After running a Senate campaign that touched every county in Texas in 2016, Beto O'Rourke is bringing the same groundwork devotion to Iowa on his trail to the 2020 presidential election. On Tuesday, May 7, O'Rourke stopped in Adel for a gathering of over 80 local residents hosted in Dallas County Democrats chair Bryce Smith's backyard.
O'Rourke is the latest Democratic hopeful to visit the area after Bernie Sanders' event in Perry the prior weekend. O'Rourke visited similar ideas as the Vermont senator ranging from a $15 minimum wage, student loans, cheaper higher education and climate change issues, but made a point to relate the nation's issues and his ideas to people he has connected within Iowa.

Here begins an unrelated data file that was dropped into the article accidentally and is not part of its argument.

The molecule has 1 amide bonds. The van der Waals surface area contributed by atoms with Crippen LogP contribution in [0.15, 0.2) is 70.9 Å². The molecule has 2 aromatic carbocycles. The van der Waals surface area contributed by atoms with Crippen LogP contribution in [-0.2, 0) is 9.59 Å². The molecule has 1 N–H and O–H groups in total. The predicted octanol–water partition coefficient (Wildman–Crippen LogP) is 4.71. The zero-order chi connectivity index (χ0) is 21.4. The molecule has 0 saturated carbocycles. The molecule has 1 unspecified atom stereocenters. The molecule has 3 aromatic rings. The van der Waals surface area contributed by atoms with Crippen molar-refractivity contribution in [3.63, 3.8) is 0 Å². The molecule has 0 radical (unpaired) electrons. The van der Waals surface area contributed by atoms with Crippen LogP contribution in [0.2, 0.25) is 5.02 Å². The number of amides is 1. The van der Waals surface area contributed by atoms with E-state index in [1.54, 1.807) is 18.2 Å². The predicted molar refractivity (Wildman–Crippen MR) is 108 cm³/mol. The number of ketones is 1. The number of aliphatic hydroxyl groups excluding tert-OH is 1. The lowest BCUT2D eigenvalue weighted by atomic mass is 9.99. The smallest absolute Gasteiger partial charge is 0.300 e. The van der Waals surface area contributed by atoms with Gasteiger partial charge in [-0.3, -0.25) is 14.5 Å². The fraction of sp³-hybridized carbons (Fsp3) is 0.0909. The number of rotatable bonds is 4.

Helping farmers form the future of the nation's climate
After O'Rourke waxed poetic about policies to increase diversity and finding common ground with political opponents, Ken Herring of Adel posed a question close to the state's heart: How can agricultural states be helped, specifically as oxygen conditions weaken?
“Talking to farmers yesterday, there was this idea that I really like that right now. The federal government essentially encourages practice-based farming,” O'Rourke said after spending Monday throughout the state. “And they suggested, 'What if we turn the tables and put the farmer in the driver's seat and have performance-based encouragement and incentives?'
“You understand how to do this better than anybody else. You bring up the ingenuity, the innovation, your hard work, and diligence, and then we will reward you based on performance.”
More than helping decrease the rate of hypoxia, O'Rourke said he wants to help farmers achieve their shared dreams. He also wants to see that farmers are “allowed to make a profit in the process” of the public necessity they provide.